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Thread: Tung Oil v. Teak Oil v. Danish Oil - Need Help

  1. #1

    Tung Oil v. Teak Oil v. Danish Oil - Need Help

    I normally use Watco Danish oil as a finish on my projects. I like the way it performs and looks. That being said, I am in a bit of a quandry on my latest project.

    I have a slab of bubinga that I will be using for a bathroom vanity counter top. It is a single piece of wood that is 22 3/8" x 65" x 1", so there is a lot of surface area that has to be sealed. I want something that will seal the wood, but provide some protection to the moisture-rich environment. I would like to stay away from the "plastic" look of poly and read online that Danish has the potential to mildew, where tung and teak don't. I haven't ever used the tung or teak and was hoping someone would have some advice on direction.

    If less is really more, imagine how much more more would be. - Frazier Crane -

  2. #2
    Hey Lance, I hope my experience helps. I have used both Tung and Teak oils in wet areas extensivly over the years. With both of them you must apply the oil untill the wood no longer absorbs it. Depending on the wood this can mean many coats. Once it no longer soaks in, I was taught to use 400 or even 600wd paper to apply a final coat ensuring you leave no exess oil behind. The longer you rub the nicer the finish. The nature of these oils and the wet environment means you may have to reapply a final coat anywhere from every 6 months to a year. This helps with the water proofing and removes any stains and dirt. Harsh clensers will ruin the finish. Any sign of dryness in the wood means you must reapply or suffer water stains. Overall these oils may not be the best finish for the bathroom, but if you are willing to put in the effort they sure make the wood look great. It sure sounds like you have a nice piece of wood there. good luck.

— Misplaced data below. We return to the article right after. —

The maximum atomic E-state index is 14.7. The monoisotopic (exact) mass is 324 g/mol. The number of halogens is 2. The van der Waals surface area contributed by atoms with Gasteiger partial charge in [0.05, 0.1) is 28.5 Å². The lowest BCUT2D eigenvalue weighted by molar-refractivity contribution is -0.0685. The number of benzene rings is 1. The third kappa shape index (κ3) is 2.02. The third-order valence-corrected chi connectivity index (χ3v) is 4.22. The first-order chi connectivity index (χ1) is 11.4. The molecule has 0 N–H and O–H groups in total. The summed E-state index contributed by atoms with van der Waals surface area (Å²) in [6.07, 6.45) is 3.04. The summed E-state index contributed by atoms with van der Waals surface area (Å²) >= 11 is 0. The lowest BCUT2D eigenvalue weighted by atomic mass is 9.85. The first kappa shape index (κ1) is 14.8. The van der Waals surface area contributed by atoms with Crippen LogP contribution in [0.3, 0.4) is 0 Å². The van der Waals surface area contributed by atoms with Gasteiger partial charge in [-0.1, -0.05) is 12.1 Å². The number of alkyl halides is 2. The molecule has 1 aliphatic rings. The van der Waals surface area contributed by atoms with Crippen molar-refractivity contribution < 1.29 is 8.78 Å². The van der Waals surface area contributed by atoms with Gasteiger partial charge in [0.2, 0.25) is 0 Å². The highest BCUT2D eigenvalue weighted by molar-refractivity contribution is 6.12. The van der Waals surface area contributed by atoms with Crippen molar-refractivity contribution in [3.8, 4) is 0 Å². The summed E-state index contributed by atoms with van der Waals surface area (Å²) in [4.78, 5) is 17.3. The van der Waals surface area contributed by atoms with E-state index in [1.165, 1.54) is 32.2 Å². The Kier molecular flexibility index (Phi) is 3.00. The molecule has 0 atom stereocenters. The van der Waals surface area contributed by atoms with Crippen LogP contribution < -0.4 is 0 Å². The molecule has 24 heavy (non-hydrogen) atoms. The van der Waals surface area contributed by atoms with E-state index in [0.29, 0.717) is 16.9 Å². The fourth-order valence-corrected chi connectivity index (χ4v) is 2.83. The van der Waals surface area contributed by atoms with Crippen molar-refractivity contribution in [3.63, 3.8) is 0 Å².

When in doubt, ask a Creeker.

  3. #3
    I think I am going to go a slightly different route. In doing some other research, Waterlox has a product for counters that will handle some of the environmental stresses I will be dealing with. It is tung oil based, but has a varnish in it as well. I think it will be a better choice for what I will be doing. It is hard to find a single piece of wood that big. I want to make sure it is well preserved. I don't think the oil-based finishes will be quite what I am looking for in a high-humidity environment.
    If less is really more, imagine how much more more would be. - Frazier Crane -

  4. #4
    On a tangential note to this thread... Is there a REAL difference in appearance between using a Seal-a-Cell/Arm-r-Seal finish vs. making your own custom mixture of tung oil/polyurethane? I'm on a budget..


  5. #5
    Join Date
    Mar 2003
    Southport, NC
    You have asked a question that is not easy to answer. This is because there is so much marketing garbage associated with all the "oils".